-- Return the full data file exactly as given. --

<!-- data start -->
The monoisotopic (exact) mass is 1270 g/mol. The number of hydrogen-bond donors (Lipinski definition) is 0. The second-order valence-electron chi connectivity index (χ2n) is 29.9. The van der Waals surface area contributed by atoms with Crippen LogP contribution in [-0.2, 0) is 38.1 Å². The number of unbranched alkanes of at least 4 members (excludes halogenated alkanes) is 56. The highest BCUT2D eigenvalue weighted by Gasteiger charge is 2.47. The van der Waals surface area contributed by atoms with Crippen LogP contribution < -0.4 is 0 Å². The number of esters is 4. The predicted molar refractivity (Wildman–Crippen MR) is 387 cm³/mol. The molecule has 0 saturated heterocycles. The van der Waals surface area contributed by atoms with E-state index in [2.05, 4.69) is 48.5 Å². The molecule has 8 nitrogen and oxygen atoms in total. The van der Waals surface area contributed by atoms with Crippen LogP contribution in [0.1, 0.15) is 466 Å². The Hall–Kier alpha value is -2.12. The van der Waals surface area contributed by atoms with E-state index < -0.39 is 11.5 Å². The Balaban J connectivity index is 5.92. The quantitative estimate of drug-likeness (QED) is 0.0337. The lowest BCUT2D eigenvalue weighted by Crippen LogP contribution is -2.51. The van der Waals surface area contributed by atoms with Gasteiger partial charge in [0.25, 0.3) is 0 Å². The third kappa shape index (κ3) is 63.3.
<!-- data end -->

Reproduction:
The monoisotopic (exact) mass is 1270 g/mol. The number of hydrogen-bond donors (Lipinski definition) is 0. The second-order valence-electron chi connectivity index (χ2n) is 29.9. The van der Waals surface area contributed by atoms with Crippen LogP contribution in [-0.2, 0) is 38.1 Å². The number of unbranched alkanes of at least 4 members (excludes halogenated alkanes) is 56. The highest BCUT2D eigenvalue weighted by Gasteiger charge is 2.47. The van der Waals surface area contributed by atoms with Crippen LogP contribution < -0.4 is 0 Å². The number of esters is 4. The predicted molar refractivity (Wildman–Crippen MR) is 387 cm³/mol. The molecule has 0 saturated heterocycles. The van der Waals surface area contributed by atoms with E-state index in [2.05, 4.69) is 48.5 Å². The molecule has 8 nitrogen and oxygen atoms in total. The van der Waals surface area contributed by atoms with Crippen LogP contribution in [0.1, 0.15) is 466 Å². The Hall–Kier alpha value is -2.12. The van der Waals surface area contributed by atoms with E-state index < -0.39 is 11.5 Å². The Balaban J connectivity index is 5.92. The quantitative estimate of drug-likeness (QED) is 0.0337. The lowest BCUT2D eigenvalue weighted by Crippen LogP contribution is -2.51. The van der Waals surface area contributed by atoms with Gasteiger partial charge in [0.25, 0.3) is 0 Å². The third kappa shape index (κ3) is 63.3.